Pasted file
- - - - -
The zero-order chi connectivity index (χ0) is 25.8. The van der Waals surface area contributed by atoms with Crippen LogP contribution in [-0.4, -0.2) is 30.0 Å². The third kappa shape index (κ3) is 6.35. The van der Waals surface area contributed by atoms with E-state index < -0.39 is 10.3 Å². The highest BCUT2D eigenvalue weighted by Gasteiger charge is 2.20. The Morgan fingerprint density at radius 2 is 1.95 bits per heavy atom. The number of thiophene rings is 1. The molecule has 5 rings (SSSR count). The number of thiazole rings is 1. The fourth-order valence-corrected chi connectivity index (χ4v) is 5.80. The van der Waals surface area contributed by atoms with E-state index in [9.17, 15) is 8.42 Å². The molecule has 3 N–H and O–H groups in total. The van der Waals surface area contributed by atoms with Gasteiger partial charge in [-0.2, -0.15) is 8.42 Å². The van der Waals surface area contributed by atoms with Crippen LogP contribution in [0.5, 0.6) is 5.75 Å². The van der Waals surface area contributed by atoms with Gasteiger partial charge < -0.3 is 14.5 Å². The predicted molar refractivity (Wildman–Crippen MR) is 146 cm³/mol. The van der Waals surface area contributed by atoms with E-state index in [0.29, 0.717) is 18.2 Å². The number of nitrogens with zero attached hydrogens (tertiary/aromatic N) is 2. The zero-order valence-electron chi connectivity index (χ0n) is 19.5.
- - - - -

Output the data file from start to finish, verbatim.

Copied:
The zero-order chi connectivity index (χ0) is 25.8. The van der Waals surface area contributed by atoms with Crippen LogP contribution in [-0.4, -0.2) is 30.0 Å². The third kappa shape index (κ3) is 6.35. The van der Waals surface area contributed by atoms with E-state index < -0.39 is 10.3 Å². The highest BCUT2D eigenvalue weighted by Gasteiger charge is 2.20. The Morgan fingerprint density at radius 2 is 1.95 bits per heavy atom. The number of thiophene rings is 1. The molecule has 5 rings (SSSR count). The number of thiazole rings is 1. The fourth-order valence-corrected chi connectivity index (χ4v) is 5.80. The van der Waals surface area contributed by atoms with E-state index in [9.17, 15) is 8.42 Å². The molecule has 3 N–H and O–H groups in total. The van der Waals surface area contributed by atoms with Gasteiger partial charge in [-0.2, -0.15) is 8.42 Å². The van der Waals surface area contributed by atoms with Crippen LogP contribution in [0.5, 0.6) is 5.75 Å². The van der Waals surface area contributed by atoms with Gasteiger partial charge < -0.3 is 14.5 Å². The predicted molar refractivity (Wildman–Crippen MR) is 146 cm³/mol. The van der Waals surface area contributed by atoms with E-state index in [0.29, 0.717) is 18.2 Å². The number of nitrogens with zero attached hydrogens (tertiary/aromatic N) is 2. The zero-order valence-electron chi connectivity index (χ0n) is 19.5.